Home/ News / India/  BlackRock, Invesco devalue Byju’s, Swiggy stakes amid tech valuation adjustment

Recent US filings reveal that Byju's and Swiggy faced a decrease in their valuation from US investors last year. BlackRock reduced its investment value in Byju's by almost 50%, while Invesco marked down its investment in Swiggy by 23%, as reported by The Economic Times.

BlackRock's per-share value estimation for Byju's stood at $2,400 at the end of December 2022, down from $4,600 in April 2021. As a result, the company's valuation currently stands at just over $11 billion.

BlackRock, the largest asset manager in the world, has a stake of less than 1% in Byju's, which is India's most valuable privately held startup. Byju's was valued at $22 billion during its last funding round in October 2022.

However, recent US filings indicate the first markdown for the company, which has been criticized for reporting delays, mis-selling its courses, and its revenue recognition methods.

Invesco valued Swiggy's shares at $4,759 per share in October 2022, which is down from $6,212 in July of the same year. This has put Swiggy's valuation at $8.2 billion. This decline in valuation comes after the company had been valued at $10.7 billion following a $700 million funding round in January 2022.

Zomato, a competitor to Swiggy, went public in 2021 and was valued at approximately $5.5 billion as of Friday's close on the Bombay Stock Exchange (BSE). This is a significant decrease from its peak market cap of $17 billion in November 2021.

US institutional investors and their associated mutual funds frequently review the value of their holdings. In the past, mutual funds revised the valuations of companies such as Flipkart, Ola, and Paytm in 2016 during a relatively mild slowdown in funding.

According to BlackRock's recent filings, Byju's shares were valued at $2,855 per share in October of last year. The online publication The Arc was the first to report on the markdown for Byju's.

Byju and Swiggy did not respond to the queries.

Byju’s was seeking to refinance at a higher rate its $1.2-billion term loan B, a development linked to the delays in publishing FY21 and FY22 results, which led lenders to recall the loans.

Byju's is reportedly planning to raise funds through a new fundraising round involving convertible notes. The company has reportedly held talks with both existing investors and sovereign and pension funds to secure financing.

Generally, no specific valuation is assigned to a company when funds are raised through convertible notes. Instead, participating investors receive a discount on the valuation when the company conducts its next equity funding round or experiences a liquidity event, such as an initial public offering.

To control losses, Byju's has been implementing cost-cutting measures, including two rounds of layoffs that have affected around 3,500 employees. The company reported significant losses of 4,588 crore in the fiscal year ending in March 2021, up from 262 crore in the previous year.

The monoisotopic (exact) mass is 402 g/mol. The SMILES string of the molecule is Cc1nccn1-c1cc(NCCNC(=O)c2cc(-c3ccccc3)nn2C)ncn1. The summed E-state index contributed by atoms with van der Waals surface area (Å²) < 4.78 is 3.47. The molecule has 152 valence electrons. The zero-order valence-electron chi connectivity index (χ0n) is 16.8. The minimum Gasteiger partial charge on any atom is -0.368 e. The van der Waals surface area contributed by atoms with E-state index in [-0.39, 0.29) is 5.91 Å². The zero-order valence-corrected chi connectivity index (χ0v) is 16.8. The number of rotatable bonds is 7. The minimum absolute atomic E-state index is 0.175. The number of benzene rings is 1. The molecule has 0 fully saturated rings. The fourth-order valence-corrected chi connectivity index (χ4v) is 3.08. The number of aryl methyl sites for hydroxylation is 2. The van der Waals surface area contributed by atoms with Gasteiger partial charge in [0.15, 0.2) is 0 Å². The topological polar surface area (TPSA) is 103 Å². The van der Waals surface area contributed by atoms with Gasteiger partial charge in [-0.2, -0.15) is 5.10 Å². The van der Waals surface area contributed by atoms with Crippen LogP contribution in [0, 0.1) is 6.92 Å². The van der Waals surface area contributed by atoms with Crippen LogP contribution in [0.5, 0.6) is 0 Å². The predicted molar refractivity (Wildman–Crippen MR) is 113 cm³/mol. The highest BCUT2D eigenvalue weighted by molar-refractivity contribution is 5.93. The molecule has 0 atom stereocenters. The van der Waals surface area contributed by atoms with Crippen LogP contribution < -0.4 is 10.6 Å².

Revenues from operations were also impacted, with readjusted revenue of 2,280 crore representing a 48% decline from the projected revenue of around 4,400 crore stated in unaudited results from the company's parent, Think & Learn Pvt Ltd.

Byju’s was in talks with creditors to increase interest rates on its term loan B (TLB) by at least 200-300 basis points, in addition to the current floating interest rate of 550 bps at Libor. 

Byju’s is renegotiating the largest loan arranged by an Indian startup, which it had taken to finance its North American market expansion and acquisitions. The loan was not rated, and the company had sought to refinance it due to delays in publishing FY21 and FY22 results, which led lenders to recall the loans.

Byju’s had taken the $1.2 billion term loan B (TLB) to finance its acquisitions and expansion in the North American market. The loan was the largest arranged by an Indian startup at the time of its raise, but it was unrated. 

Byju sought to refinance the loan at a higher interest rate after the lenders recalled the loan due to the delays in publishing FY21 and FY22 results. Byju’s was in discussions with creditors on raising interest rates on the TLB by at least 200-300 basis points at Libor plus a floating interest rate of 550 bps. 

The company had also planned to raise funds through convertible notes and had held discussions with existing investors as well as sovereign funds and pension funds to arrange the financing.

Byju’s had been cutting costs to contain losses and had fired about 3,500 people in at least two rounds of layoffs. The company reported losses of 4,588 crore for the year ended March 2021, up from just 262 crore in the previous fiscal year.

The pandemic-led boom for edtech companies like Byju's, Unacademy, and Vedantu came to an end as schools and offline education centers reopened. As a result, edtech firms experienced a sharp decline in funding compared to the previous year.

According to data from Tracxn, edtech startups received $3.1 billion in venture funding in 2022, which was a 42% drop from the $5.4 billion they received in 2021.

Swiggy's valuation has dropped amid challenges faced by the company, including firing 380 employees due to a slowdown in its core food delivery business. Its quick commerce unit, Instamart, has also been lagging behind rival Zomato's grocery delivery business Blinkit, according to a report by Jefferies.

Meanwhile, HSBC Global Research has noted that Zomato has started reclaiming market share lost to Swiggy in the second half of 2022, after relaunching its loyalty programme Zomato Gold. The slowdown in Swiggy's business has led to a drop in its valuation, with the SoftBank-backed company now valued at $4.5 billion, down from $5 billion in November 2021.

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Updated: 01 Apr 2023, 09:44 AM IST
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